Safran keeps 700 companies, which is a portion of its entire supply chain, under extra scrutiny, CEO Bernard-Pierre Delpit explains. “We think that there are, let’s say a bit more than 100, less than 150, which are in a situation that need really to be managed,” he told analysts during the company’s most recent earnings call. “We haven’t seen a lot of suppliers really turning into a very bad shape. A handful have experienced a critical situation. So we don’t see that as a burning issue.”
As Safran makes plans to ramp up production while keeping up with the existing fleet’s growing maintenance needs, it is taking a hands-on approach to ensure all its suppliers are prepared.
“We made across-the-board inquiries to be sure that they are ready, that they have all means—from a cash point of view, from a headcount point of view—to ramp up again,” Delpit said. “Today, I don’t have [the supply chain] on my agenda as a bottleneck for the ramp-up in the near term.”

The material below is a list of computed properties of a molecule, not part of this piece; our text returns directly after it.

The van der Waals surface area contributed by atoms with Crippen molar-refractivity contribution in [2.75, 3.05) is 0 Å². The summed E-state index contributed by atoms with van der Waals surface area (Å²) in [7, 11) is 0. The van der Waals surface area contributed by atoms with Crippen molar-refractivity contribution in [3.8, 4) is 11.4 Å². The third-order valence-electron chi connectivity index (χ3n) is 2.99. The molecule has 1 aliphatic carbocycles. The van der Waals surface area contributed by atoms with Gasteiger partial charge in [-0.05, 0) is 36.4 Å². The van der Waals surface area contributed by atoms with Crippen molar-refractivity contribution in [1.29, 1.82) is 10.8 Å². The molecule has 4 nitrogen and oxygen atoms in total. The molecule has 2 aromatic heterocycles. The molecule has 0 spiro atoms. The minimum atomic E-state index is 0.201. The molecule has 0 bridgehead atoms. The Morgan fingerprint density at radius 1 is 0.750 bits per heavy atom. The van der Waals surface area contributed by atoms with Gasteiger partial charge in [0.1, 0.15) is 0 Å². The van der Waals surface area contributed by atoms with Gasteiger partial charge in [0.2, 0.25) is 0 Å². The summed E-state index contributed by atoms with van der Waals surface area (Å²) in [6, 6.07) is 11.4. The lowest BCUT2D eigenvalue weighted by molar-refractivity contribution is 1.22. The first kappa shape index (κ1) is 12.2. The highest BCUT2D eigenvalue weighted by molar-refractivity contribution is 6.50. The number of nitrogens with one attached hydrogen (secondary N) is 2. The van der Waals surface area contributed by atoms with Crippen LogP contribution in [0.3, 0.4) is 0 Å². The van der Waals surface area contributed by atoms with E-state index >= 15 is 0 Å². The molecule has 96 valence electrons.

State of Engine Leasing
The engine overhaul market was hit hard during the pandemic, and a consequence of the crisis has been carriers renegotiating existing engine leasing agreements. Going forward, an increase in the number of short-term lease agreements between lessors and airlines is expected and will likely pick up further over the next 12-18 months. At Aviation Week’s recent Engine Leasing Trading and Finance virtual event, Tadhg Dillon, senior vice president and head of sales at Shannon Engine Support, said: “Airlines will most likely lease engines instead of actually spending large amounts of money on shop visits. It’s cheaper from a cash perspective in the short-term.”
Green-time engine requests from airlines are also gradually increasing as carriers look to prevent spending what they deem to be unnecessary money on engine shop visits. As flying restrictions lift and passenger numbers increase, this demand is expected to pick up pace, particularly for engines powering narrowbody and regional aircraft. Consultancy ICF International says many V2500s still remain on lease, and demand for green-time V2500 engines has picked up.
The V2500’s traditional competitor, the CFM56-5B, is set to recover at a slower pace due to current oversupply in the market because of excess Airbus A320ceos that are parked. Demand for the CFM56-7B variant is expected to recover by late 2021/early 2022, having slumped during the pandemic.